Like this short a capella introduction by Rucki Zucki Stimmungskapelle:
Metamorphose should have been a hit. The saxophone gives it a post-punk feel, but it is also a political song full of bitter sarcasm:
“Soon we´ll be at the end/ Of the great experiment/ We´ll love the taste of gasoline/ We´ll need exhaust fume to breathe/ Onward, onward to the next step of metamorphosis”
Despite their silly and misleading name, Rucki Zucki Stimmungskapelle were the most musically and lyrically ambitious of the four bands. Their songs Clockwork (Uhrwerk) and Softanimals are also the only non-topical songs.
“People are scared/ Afraid to walk the streets/ I´m a colourful rocking horse/ And I´ll lend you my super-ego/ I wear a red striped shirt/ And I´m eating mom´s mail”
Softanimals is a direct translation of the German “Weichtiere”, so called Mollusca – spineless animals like snails, clams and octopuses. A funny song on a serious topic:
“Soft animlas have a hard life/…/ That´s why everbody wants to be hard and angular”
Another goofy bit by RZSK. You can hear that these guys are not some West-German small town transplants, but local Berlin teenagers.
The door is locked. Their buddy “Duffy” is sent to get a key….
Ixtoc-1 named themselves after a huge oil spill in the Gulf of Mexico on 3 June 1979, shortly before they were forming. Again, despite its clever political implications, Ixtoc-1 was not a good choice for a punk band name. Ölpest (Oil Spill) would have been better. Or Katastrophe. Or Blowout. The band also recorded the 12″ Gut ist was modern ist in 1982, that was more refined and progressive, while still largely remaining punk. Why Do Things Have To Change blog posted it in February and you can get it here. The early Ixtoc-1 is a great mix of political and goofy:
Staat (The State) is an anarchist song:
“Greed rules the world/ Anything and anybody is for sale/Corruption in politics/ People want to govern people/ That´s what they call democracy/ I hardly ever works/ The good thing about the state is/ Death!”
Von oben (From The Top) is another anarchist song:
“What´s you life worth?/ Do you have the right to exist?/From the top / They want to control you/ You´re not supposed to think”
Teenage Love is a song about masturbation.
Teenager indeed! Very young looking Ixtoc-1 vocalist Harald Gantzberg on the cover of a book about punk (Last Exit. Punk, Leben im toten Herz der Städte, Rowohlt 1982).
By coincidence, I found a profile and a photo of Ixtoc-1 in a Berlin rock music guide (Rock City Berlin – Das aktuelle Handbuch der Berliner Szene, 1985), that I bought some years ago in a local second-hand book store. By then, vocalist Harald Gantzberg had left the band. Incidentally, today Harald works as an editor in the comic book field! The line-up was Mathias Klötzke, bass: Lutz Werner, drums; Christian Werner, guitar. In 1984 the group was among the top-20 at the annual Senats-Rock-Wettbewerb, a government-funded battle of the bands. “Our music is a combination of entertainment and modesty. We´ve known each other since elementary school.”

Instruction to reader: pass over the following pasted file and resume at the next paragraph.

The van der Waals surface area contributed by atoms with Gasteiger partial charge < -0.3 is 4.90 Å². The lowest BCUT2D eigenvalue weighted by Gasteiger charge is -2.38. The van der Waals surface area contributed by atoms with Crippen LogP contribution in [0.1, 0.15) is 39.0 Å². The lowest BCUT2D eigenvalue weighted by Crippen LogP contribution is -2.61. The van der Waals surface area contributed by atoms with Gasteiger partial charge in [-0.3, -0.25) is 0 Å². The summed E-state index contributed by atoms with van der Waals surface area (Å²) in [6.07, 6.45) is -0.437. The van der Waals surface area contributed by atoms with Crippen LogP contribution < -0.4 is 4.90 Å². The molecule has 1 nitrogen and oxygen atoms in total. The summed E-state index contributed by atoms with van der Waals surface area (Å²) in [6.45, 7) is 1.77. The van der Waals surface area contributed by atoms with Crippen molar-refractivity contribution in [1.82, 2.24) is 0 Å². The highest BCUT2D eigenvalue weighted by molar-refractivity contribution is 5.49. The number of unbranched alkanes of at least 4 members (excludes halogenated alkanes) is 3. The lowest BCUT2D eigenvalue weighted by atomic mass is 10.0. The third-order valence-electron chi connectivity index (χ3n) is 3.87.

Ixtoc-1 broke up in 1985.
Discogs says that the booklet that came with the LP has 18-pages, Sadly, mine is missing 6 pages. Stromsperre contributes a lot of small type anarchist writing. Their slogan is: “Musik als Waffe” – Music as a Weapon.
Simply called Privatpressung, this my be one of the most private of German private pressing. It was indeed so secret, that the producers didn´t even include any information regarding the artists, authors, song titles, nor where and when they were recorded. The back of the sleeve is blank, same as the label.
The front cover contains anything but the most telling: a photo of a topless girl holding three 45s, strangely all by the Tempo label, at the time of this release – in the late 60s/early 70s, I assume – still one of Germany´s biggest budget labels. And a disclaimer…
By buying this record I declare that I´m of legal age, that I will only use this record privately and will not make it accessible to anyone below the age of 21. I declare furthermore that I will not be offended by the record that I bought.
People probably bought this record in an adult store or by mailorder, so they knew what they were getting. Honestly, forty years after these songs were recorded, they still make me blush. If you do not know German, they may just sound like a bunch of folk songs sung by a male-female duo, but believe me, they´re very filthy.
So be warned! If you click here: Don´t be offended…
The old sheik of Istanbul, was written by German songwriting team Georg Buschor and Christian Bruhn. Probably just a quickly assembled flip for the A-side – a cover of Bob Azzam´s hit record Ya Mustafa – the record was released in 1960, the year of the first Turkish coup. The lyrics of Der alte Scheich deal with typical period far-east exoticism. A fictious sheik of Istanbul visits Europe to find out that Western habits are much stricter than Turkish habits. A little far fetched, even back then. Habits and laws have always been much stricter in Turkey. Today, the “new sheik of Istanbul” is even talking about reinstating the death penalty.